Why You Should Consider Installing Air Sampling Smoke Detectors

January 16, 2018

The cost of a fire can extend way beyond property damage. A typical warehouse fire causes an estimated $128,000 in property damage, according to the National Fire Protection Association.

Preventing fires and proactive detection is critical. Air sampling smoke detectors are a top choice for early fire and smoke detection, known to be much more efficient and reliable than standard smoke detectors. Earlier warnings will help you minimize the risks of large-scale fire damage, and reduce downtime and false alarms.

What Are Air Sampling Smoke Detectors?

Air sampling fire detection devices alert building occupants to smoke or fire by detecting changes in a room's air quality to indicate early signs of combustion, even before the presence of smoke. Early detection is key to controlling fires. Ideally, you want to get the situation under control before sprinklers or other fire suppression systems are deployed to minimize damage and downtime.

How Do Air Sampling Smoke Detectors Work?

Standard smoke detectors can be photoelectric, ionization, or dual sensor versions. Photoelectric detectors will work for slow-building fires. Ionization detectors are designed to detect combustion fires, such as a grease fire, while dual sensor versions combine both systems to protect against either type of fire.

Air sampling smoke detectors are photoelectric detectors that detect even minute particles for faster detection. By monitoring the air quality 24/7, they are more efficient than standard detectors by a factor of about 1,000. Also known as "aspiring smoke detectors," they use fans to draw in air samples. When connected to a central detection unit, they filter airborne smoke particles by shining laser light through them. If smoke is present, the light is scattered in the detection chamber and the alarm goes off, typically before smoke is even visible to the naked eye.

Air sampling systems can also be customized to provide warnings or trigger fire suppression systems automatically.

Types of Air Sampling Smoke Detectors

There are a number of manufacturers of these types of systems, although they all work in a fairly standard way. Here are three top picks:

Applications for Air Sampling Smoke Detectors

Highly sensitive air sampling smoke detectors are the best option for so-called "clean rooms," where equipment is susceptible to smoke damage. Standard smoke detectors may not recognize the smoke until it reaches the ceiling, which may have already reached IT equipment.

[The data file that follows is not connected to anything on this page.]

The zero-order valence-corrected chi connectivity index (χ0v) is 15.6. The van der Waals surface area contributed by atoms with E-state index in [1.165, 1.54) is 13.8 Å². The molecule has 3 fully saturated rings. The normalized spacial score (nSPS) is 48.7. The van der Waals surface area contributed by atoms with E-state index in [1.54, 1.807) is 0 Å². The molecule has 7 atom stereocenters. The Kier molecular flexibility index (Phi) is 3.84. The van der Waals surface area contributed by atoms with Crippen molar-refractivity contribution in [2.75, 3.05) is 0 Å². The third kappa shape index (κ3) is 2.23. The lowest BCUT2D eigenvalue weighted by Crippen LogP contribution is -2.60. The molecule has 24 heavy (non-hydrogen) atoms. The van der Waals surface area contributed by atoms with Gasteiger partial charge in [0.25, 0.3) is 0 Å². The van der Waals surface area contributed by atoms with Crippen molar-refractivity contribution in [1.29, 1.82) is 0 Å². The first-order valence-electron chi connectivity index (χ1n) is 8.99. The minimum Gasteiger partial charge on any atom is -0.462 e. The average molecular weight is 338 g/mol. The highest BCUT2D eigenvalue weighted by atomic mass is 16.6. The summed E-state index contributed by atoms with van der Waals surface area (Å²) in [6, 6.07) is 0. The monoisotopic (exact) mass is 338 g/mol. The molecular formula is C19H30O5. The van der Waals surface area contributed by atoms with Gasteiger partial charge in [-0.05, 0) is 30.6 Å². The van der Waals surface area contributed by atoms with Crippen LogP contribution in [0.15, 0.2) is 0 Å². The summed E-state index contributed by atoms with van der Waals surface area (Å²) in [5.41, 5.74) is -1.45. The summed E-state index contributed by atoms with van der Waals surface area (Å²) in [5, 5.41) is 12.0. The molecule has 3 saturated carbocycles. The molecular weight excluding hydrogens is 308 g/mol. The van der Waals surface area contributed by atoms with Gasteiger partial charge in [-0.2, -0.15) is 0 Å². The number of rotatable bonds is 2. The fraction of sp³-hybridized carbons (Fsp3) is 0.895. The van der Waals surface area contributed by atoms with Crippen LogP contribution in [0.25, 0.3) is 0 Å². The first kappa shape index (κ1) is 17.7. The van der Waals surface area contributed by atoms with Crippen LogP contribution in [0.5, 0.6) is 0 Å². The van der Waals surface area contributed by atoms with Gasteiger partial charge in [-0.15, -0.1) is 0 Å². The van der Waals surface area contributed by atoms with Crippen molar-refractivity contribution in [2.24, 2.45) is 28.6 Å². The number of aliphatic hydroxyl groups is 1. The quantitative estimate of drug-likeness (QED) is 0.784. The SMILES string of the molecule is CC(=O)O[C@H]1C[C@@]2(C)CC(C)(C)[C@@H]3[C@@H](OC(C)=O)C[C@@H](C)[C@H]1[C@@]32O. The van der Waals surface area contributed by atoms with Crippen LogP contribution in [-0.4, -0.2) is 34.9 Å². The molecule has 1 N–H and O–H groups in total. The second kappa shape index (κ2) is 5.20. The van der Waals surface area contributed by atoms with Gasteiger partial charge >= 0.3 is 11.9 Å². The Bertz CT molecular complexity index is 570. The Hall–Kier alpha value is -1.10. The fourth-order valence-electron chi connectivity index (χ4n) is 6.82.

They also work well for areas with high ceilings. Because aspirating smoke detection systems use fans to pull air into sampling pipes, it's more efficient — and quicker — than just waiting for smoke to reach a standard detector.

Systems are typically easy to maintain since air intake can be placed near areas most likely susceptible to fire. Centralized detector consoles can be placed behind-the-scenes in service rooms, while air intake sampling holes can monitor levels and pass air to the detection unit.

Other installations:

  1. Warehouses with high ceilings
  2. Atriums or industrial facilities where mounting detectors on the ceiling aren't feasible.
  3. Rooms where fire detectors aren't practical, such as MRIs
  4. Freezer warehouses and cold rooms
  5. Rooms with highly sophisticated, and expensive, equipment that is sensitive to even the smallest amounts of smoke.
  6. Air handling grilles, fitted with air sampling smoke detectors, can be especially effective in early warning.

Your Best Line of First Defence For Fire Detection

Structure fires account for 20% of fires, but are responsible for 47% of deaths, 82% of injuries, and 69% of property damage, according to the National Fire Protection Association. On average, eight people are killed in Canada each week due to fire.

Air sampling smoke detectors are a great choice if your building environment is particularly susceptible to fires, capable of detecting them before they get out of control. Earlier warnings can reduce damage and downtime, increase safety, and reduce false alarms.

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